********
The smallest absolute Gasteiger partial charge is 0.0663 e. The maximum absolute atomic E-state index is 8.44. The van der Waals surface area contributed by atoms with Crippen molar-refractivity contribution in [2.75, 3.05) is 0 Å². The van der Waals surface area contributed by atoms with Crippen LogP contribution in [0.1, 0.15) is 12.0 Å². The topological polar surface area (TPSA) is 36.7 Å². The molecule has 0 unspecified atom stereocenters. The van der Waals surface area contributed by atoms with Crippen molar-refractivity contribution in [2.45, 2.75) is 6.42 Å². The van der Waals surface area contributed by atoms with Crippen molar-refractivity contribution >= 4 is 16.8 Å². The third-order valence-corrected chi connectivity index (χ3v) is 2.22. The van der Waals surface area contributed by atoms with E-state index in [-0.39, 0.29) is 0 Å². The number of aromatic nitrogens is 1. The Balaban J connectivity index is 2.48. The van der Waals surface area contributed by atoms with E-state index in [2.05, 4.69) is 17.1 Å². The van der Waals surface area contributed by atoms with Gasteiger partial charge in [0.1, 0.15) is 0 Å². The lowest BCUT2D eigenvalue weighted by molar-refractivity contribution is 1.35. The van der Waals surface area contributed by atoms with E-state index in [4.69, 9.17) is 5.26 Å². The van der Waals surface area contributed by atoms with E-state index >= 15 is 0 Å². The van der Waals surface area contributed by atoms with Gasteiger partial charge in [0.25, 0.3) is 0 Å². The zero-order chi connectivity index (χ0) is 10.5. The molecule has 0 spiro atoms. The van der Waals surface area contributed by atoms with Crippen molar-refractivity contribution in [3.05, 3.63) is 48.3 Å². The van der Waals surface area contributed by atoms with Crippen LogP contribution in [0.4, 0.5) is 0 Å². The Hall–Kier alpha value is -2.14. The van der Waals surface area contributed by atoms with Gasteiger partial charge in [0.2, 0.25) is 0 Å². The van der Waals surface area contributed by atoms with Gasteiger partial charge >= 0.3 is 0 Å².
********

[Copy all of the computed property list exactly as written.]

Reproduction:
The smallest absolute Gasteiger partial charge is 0.0663 e. The maximum absolute atomic E-state index is 8.44. The van der Waals surface area contributed by atoms with Crippen molar-refractivity contribution in [2.75, 3.05) is 0 Å². The van der Waals surface area contributed by atoms with Crippen LogP contribution in [0.1, 0.15) is 12.0 Å². The topological polar surface area (TPSA) is 36.7 Å². The molecule has 0 unspecified atom stereocenters. The van der Waals surface area contributed by atoms with Crippen molar-refractivity contribution in [2.45, 2.75) is 6.42 Å². The van der Waals surface area contributed by atoms with Crippen molar-refractivity contribution >= 4 is 16.8 Å². The third-order valence-corrected chi connectivity index (χ3v) is 2.22. The van der Waals surface area contributed by atoms with E-state index in [-0.39, 0.29) is 0 Å². The number of aromatic nitrogens is 1. The Balaban J connectivity index is 2.48. The van der Waals surface area contributed by atoms with E-state index in [2.05, 4.69) is 17.1 Å². The van der Waals surface area contributed by atoms with Gasteiger partial charge in [0.1, 0.15) is 0 Å². The lowest BCUT2D eigenvalue weighted by molar-refractivity contribution is 1.35. The van der Waals surface area contributed by atoms with E-state index in [4.69, 9.17) is 5.26 Å². The van der Waals surface area contributed by atoms with E-state index >= 15 is 0 Å². The van der Waals surface area contributed by atoms with Gasteiger partial charge in [0.25, 0.3) is 0 Å². The zero-order chi connectivity index (χ0) is 10.5. The molecule has 0 spiro atoms. The van der Waals surface area contributed by atoms with Crippen molar-refractivity contribution in [3.05, 3.63) is 48.3 Å². The van der Waals surface area contributed by atoms with Crippen LogP contribution in [0.4, 0.5) is 0 Å². The Hall–Kier alpha value is -2.14. The van der Waals surface area contributed by atoms with Gasteiger partial charge in [0.2, 0.25) is 0 Å². The van der Waals surface area contributed by atoms with Gasteiger partial charge >= 0.3 is 0 Å².